Fears Part 2

After the events at the Boston Marathon, I wanted to revisit my post on fears.  You can check out my original post about fears called Bad Guys and Black Snakes and Sharks, Oh My!

In this post, I wanted to share some links that I have come across that have been helpful in speaking with my children about events like what happened on April 15th.  First, I want to share with you a quote from Mr. Rogers which you may or may have not seen, I think it is important to remember this quote, and remind your children of it as well.  “When I was a boy and I would see scary things in the news, my mother would say to me, Look for the helpers.  You will always find people helping.”

One of the first things you should do in a time like this, is not let your children watch any news reports, unless you have screened them first.  There have been very graphic images coming out from this disaster and I would not want my children seeing them.  News reports are often more sensational than they have to be and you do not need your children exposed to that.


Think about if your children might be exposed to some of this news, either at school or at friends’ houses.  When the Sandy Hook shooting took place, my children’s school had a moment of silence and I decided I needed to tell my children something about it.  I told them that a lot of children got hurt somewhere far away, but I never told them it happened at a school.  In the heat of the moment when I was hearing about the explosions for the first time, I did mention there had been explosions somewhere far away.  I am planning on discussing it a little further with them, because I would rather they hear it from me for the first time.

Here is some great information from PBS on talking with your kids about scary news.  http://pbsparents.tumblr.com/post/48058966053/our-thoughts-go-out-to-the-victims-and-those

Good luck, and remember the fewer details the better.   If your children have some trouble sleeping after you talk to them, have patience and reassure them that you are there to protect them.

By Michelle Winters

Want Sleep Now?

What should you do if you want sleep now and you cannot get it?cropped-SWS-150.jpg

First you need to figure out why you cannot get sleep.  If it’s because your child is not sleeping, contact me for a free 15 minute phone call to talk about your child’s sleep disruptions.  I will give you some tips to try and let you know if you will benefit by working with me.  I conduct in person consultations in the Northern Virginia / Washington DC Metro Area and phone or Skype consultations anywhere else.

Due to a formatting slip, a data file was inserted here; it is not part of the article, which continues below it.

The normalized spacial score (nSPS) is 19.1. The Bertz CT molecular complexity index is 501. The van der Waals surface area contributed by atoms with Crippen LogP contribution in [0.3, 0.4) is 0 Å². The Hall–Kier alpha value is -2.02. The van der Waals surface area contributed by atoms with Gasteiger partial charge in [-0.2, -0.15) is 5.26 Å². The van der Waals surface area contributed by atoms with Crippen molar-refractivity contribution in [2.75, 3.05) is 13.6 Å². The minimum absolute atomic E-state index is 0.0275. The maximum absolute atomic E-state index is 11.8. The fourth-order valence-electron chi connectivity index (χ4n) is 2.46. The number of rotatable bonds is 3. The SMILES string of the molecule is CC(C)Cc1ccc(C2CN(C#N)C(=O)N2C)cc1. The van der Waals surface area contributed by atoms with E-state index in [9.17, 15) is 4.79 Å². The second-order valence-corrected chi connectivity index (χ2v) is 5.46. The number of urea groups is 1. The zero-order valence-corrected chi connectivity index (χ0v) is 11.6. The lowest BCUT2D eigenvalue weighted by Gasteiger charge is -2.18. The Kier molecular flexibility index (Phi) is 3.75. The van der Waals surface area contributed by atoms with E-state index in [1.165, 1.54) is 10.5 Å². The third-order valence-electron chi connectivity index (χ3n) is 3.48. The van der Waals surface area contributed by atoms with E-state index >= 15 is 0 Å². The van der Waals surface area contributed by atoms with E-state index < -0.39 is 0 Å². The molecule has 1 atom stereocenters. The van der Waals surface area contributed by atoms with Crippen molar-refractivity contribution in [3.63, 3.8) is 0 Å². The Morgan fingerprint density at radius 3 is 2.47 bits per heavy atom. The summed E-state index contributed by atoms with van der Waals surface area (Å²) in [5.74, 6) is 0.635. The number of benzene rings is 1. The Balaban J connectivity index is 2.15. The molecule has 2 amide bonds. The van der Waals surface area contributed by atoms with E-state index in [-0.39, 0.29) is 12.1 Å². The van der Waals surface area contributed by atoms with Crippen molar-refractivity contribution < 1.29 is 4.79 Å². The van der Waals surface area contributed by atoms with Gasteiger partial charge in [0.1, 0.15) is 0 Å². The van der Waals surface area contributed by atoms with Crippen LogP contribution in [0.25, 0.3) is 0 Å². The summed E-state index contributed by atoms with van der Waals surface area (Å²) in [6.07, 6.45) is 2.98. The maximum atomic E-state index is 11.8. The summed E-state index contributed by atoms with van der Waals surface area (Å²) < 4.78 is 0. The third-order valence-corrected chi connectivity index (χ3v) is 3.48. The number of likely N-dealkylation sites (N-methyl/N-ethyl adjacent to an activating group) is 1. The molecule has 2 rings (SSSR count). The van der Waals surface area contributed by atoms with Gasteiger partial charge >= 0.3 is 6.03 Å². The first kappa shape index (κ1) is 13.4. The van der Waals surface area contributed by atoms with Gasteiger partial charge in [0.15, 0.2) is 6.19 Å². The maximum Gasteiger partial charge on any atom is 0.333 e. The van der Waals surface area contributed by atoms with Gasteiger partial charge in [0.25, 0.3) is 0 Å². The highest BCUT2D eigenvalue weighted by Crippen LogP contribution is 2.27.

If you do not have a child, or your child does sleep, then you need to focus on why you are not sleeping.  Here are some simple steps you can start immediately to help your sleep (assuming your problem is more of a behavioral problem and not a medical issue – you should always check with your doctor if you cannot sleep and do not immediately see a cause).

Limit electronic use an hour or two before bedtime.  When you go to sleep, your body produces melatonin, which is a calming hormone.  Light inhibits the production of this hormone, and the light from electronics such as tablets, smartphones and laptops is particularly bad.  Kill the lights to keep melatonin flowing article.

Dim your lights.  Dimming the lights an hour or two before bed can also help your body produce melatonin.

Create a relaxing bedtime routine. Just like children, adults do well with having a relaxing routine before bed. Do whatever calms you. Some ideas are to take a warm bath, read a book, meditate or do some yoga.

Check your environment. Your sleeping environment should be spa-like. Dark, cool, quiet and relaxing are what you are going for if you are creating a sleeping environment. Your sleep is less restorative if your room is too warm.

Quiet your mind. I know for me, my biggest problem falling asleep is that my mind will not quit. (Many of my blog posts are “written” in my head before I fall asleep!). I have had success with putting some paper and a pen next to my bed to write down ideas. Once they are down on paper, I can let go. Another way to quiet your mind is to use white noise. Your brain focuses on the white noise and if it is doing that, it cannot worry!

Watch your intake of alcohol and caffeine.  Pay attention to foods you eat before bed also – chocolate contains caffeine and can cause you to have more trouble falling asleep.  While having a few alcoholic drinks seems like a great way to fall asleep, your sleep will be less restorative.

If you do wake during the night, try not to watch the clock or think about how much longer it is until you have to wake for the day.  This will only stress you out more and keep you awake.

Keep a consistent schedule.   If you are having trouble sleeping, try to keep your sleep and eating schedules pretty consistent.  So even on the weekends, try to not vary your schedules by more than an hour.

Good luck and try to relax!  Feel free to comment below with any great sleep tips you have!

By Michelle Winters

What to Expect When Hiring a Sleep Consultant

Are you thinking about hiring a sleep consultant but are not sure how they work to help you with your child’s sleep problems?  I cannot speak for all sleep consultants, but I have trained with two different organizations and know how a large number of the consultants work from those organizations. I will give you some general information and some information from my own practice.

Appointment Set Up

Normally, we first set up a time to have an in person consultation at your home.  If you are using my services and are not in the local Washington DC Metro area, we will set up a time to do a phone call or a Skype Consultation.

Background Information

Many consultants, including myself, will have you fill out a form before meeting.  This form is helpful so that we can create a plan before our meeting. I look at your child’s schedule, background information and your parenting philosophies to create a rough draft of the plan. This form can also give me information about possible medical conditions that I may have you go back to your pediatrician with. We do want to make sure there are no underlying medical conditions before we start sleep training.